I first visited Havana in November 2016, a few days after Fidel Castro died, and just under a year before Hurricane Irma hit Cuba in September 2017. Since then, much has changed, including the hand-painted signs that punctuate the journey from the airport to the city centre, which today do not celebrate the revolution so much as the 'Unidad y...
The exhibition Beyond Boundaries at Somerset House in London (12 March–2 April 2019) marked the historic contributions of the Central Academy of Fine Arts, Beijing (CAFA) and the Slade School of Fine Art, University College London, on the occasion of their 100th and 150th anniversaries, respectively. Spread across several rooms of Somerset House's...
The National 2019: New Australian Art features work by 70 contemporary Australia-based artists split across three venues: the Art Gallery of New South Wales (AGNSW), Carriageworks, and the Museum of Contemporary Art Australia (MCA) (29 March–21 July 2019), as curated by Isobel Parker Philip, curator of photographs at AGNSW; Daniel Mudie Cunningham,...
Gazelli Art House is delighted to present, Aziz + Cucher: Tapestries and New Works on Paper. The artist duo will exhibit four tapestries from the series Some People Tapestry Cycle created between 2014-2017 and five unique works on paper from the Frieze series created earlier this year.
The Some People Tapestry Cycle is a series of jacquard tapestries overseen by Magnolia Editions and executed on a digital Jacquard loom in Belgium. Beginning the series in 2014, these woven works depict conflict by utilising the rich tradition of pictorial storytelling. Traditional European tapestries achieved their high point as an art form precisely at the time of the consolidation of the political and economic structures that would come to define the Modern world. Curious to see what it would mean to revisit the traditional medium through a contemporary lens, the collaborative duo wonderfully illustrates how our modern powers are being vigorously assaulted from a multitude of paradoxical extremes.
For the creation of the tapestries, they begin by outfitting dancers in customised attire and then ask them to adopt dramatic postures against a green screen. Once these poses are captured, they are sutured into a digital composition. The gures are then collaged into complex compositions set in quasi-Biblical landscapes. From there, the collages become translated into digital weaving files allowing them to utilise the abundant possibilities of the loom's patterns and subtle gradations of colour. The jacquard loom gives the works a sensuous materiality that belies the digital nature of the process behind their making.
These monumental tapestries can be read as Historical Paintings of the Present Moment. Multiple narrative strands are merged as a result of the inherent attening that occurs through the weaving process. This also serves as a metaphor for the flattening of time and space as experienced in the image stream of the Internet and the 24-hour news cycle. The artists have described their feeling of being 'caught in the conundrum of history'-a phrase that likewise describes the genre of history painting, and their own work's eerie combination of stasis and turbulence.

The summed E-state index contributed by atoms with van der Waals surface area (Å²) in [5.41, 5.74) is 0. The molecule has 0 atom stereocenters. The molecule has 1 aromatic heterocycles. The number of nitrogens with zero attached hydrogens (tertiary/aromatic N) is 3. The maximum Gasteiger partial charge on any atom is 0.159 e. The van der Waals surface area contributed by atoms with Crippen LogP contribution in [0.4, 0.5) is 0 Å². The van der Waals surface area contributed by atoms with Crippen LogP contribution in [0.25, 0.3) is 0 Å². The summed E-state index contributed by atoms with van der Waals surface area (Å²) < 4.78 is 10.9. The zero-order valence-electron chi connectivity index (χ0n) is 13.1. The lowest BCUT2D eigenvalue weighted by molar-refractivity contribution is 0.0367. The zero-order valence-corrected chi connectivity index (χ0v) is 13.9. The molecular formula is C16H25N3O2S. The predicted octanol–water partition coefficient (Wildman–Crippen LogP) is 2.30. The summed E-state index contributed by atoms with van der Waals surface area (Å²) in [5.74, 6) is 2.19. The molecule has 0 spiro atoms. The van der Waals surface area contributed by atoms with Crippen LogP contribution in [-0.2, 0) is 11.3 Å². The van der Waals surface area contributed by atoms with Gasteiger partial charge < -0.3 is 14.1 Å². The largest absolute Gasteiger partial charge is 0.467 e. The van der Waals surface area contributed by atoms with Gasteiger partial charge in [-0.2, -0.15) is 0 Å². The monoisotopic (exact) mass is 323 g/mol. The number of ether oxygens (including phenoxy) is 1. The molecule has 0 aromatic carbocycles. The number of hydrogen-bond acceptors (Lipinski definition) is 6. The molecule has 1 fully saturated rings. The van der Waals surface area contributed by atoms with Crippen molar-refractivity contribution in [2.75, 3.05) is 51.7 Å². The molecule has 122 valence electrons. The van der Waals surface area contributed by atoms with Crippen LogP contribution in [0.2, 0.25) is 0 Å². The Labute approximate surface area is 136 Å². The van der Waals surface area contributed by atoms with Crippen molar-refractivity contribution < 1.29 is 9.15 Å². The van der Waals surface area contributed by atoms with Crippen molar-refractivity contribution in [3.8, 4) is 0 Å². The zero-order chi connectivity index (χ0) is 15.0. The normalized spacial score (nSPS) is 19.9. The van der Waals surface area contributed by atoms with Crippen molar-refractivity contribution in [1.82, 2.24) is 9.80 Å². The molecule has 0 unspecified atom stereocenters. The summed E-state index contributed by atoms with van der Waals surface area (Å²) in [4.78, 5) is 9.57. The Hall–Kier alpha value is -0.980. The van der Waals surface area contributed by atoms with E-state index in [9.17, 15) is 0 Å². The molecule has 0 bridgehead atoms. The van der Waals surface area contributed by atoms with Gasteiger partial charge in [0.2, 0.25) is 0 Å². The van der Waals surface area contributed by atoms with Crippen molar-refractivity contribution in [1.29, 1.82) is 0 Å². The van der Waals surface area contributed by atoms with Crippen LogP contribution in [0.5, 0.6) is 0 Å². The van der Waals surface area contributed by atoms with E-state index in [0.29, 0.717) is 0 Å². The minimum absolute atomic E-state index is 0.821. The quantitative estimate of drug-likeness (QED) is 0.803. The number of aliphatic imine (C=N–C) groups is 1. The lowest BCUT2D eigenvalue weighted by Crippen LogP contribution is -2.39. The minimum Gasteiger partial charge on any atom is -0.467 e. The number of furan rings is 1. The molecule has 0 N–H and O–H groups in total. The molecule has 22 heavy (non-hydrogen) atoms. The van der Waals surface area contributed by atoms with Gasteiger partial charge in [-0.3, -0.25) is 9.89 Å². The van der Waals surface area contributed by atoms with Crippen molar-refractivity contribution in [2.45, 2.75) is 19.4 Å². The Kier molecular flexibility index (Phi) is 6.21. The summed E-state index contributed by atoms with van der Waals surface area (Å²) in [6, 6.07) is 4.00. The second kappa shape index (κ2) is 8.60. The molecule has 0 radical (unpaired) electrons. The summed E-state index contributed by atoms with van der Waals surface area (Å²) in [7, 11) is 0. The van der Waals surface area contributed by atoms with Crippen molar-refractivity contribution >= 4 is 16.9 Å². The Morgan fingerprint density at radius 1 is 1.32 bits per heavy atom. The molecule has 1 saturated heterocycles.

The imagery in the tapestries contains 'innumerable figures, intentionally non-specific. Are they refugees? freedom fighters? terrorists? tourists? And what are they up to?" They range from dramatic to the mundane, from lyrical to the absurd, in an ever-shifting point of view that does not evade from the complexities and contradictions we inhabit in the contemporary world.
Glenn Adamson writes, 'In America and Europe, there is a sense that society is deeply fractured, at odds with itself. And-partly as a result of this dysfunction-there are actual civil wars unfolding, in Syria and elsewhere. is is the literal and gurative background for Aziz + Cucher's powerful new tapestries, each of which shows a pageant of bodies, in freeze-frame against an unsettled landscape, pinned like butterflies within time and space itself.'
Juxtaposing the Some People tapestries, the Frieze series are unique works on paper. Borrowing similar techniques used to create the tapestries, Aziz + Cucher have translated them into a process that includes inkjet printing, silk-screen and gold leafing. Through these works the motif of dancing figures, which appears in the distance of the Some People tapestries, are brought to the fore and stand in marked contrast to the turbulent and dark world found in the tapestry works.
Anthony Aziz (b. Massachusetts) and Sammy Cucher (b. Lima, Peru) have been living and working together since 1991 when they met at the San Francisco Art Institute. They are both members of the Fine Arts faculty at Parsons School of Design/ e New School in New York and are based in Brooklyn. Aziz + Cucher have exhibited their work in museums and festivals world-wide, including the Venice Biennale, Biennale de Lyon, New Museum of Contemporary Art in New York, San Francisco Museum of Modern Art, List Visual Art Centre at MIT, National Gallery of Berlin, and the Foun- dation Cartier in Paris. They have received awards from the National Endowment for the Arts, the Pollock-Krasner Foundation, and the New York Foundation for the Arts.
Glenn Adamson, Aziz + Cucher: Tapestries and New Works on Paper, Catalogue 2018, Gazelli Art House.
We have sent you an email containing a link to reset your password. Simply click the link and enter your new password to complete this process.
Scan the QR Code via WeChat to follow Ocula's official account.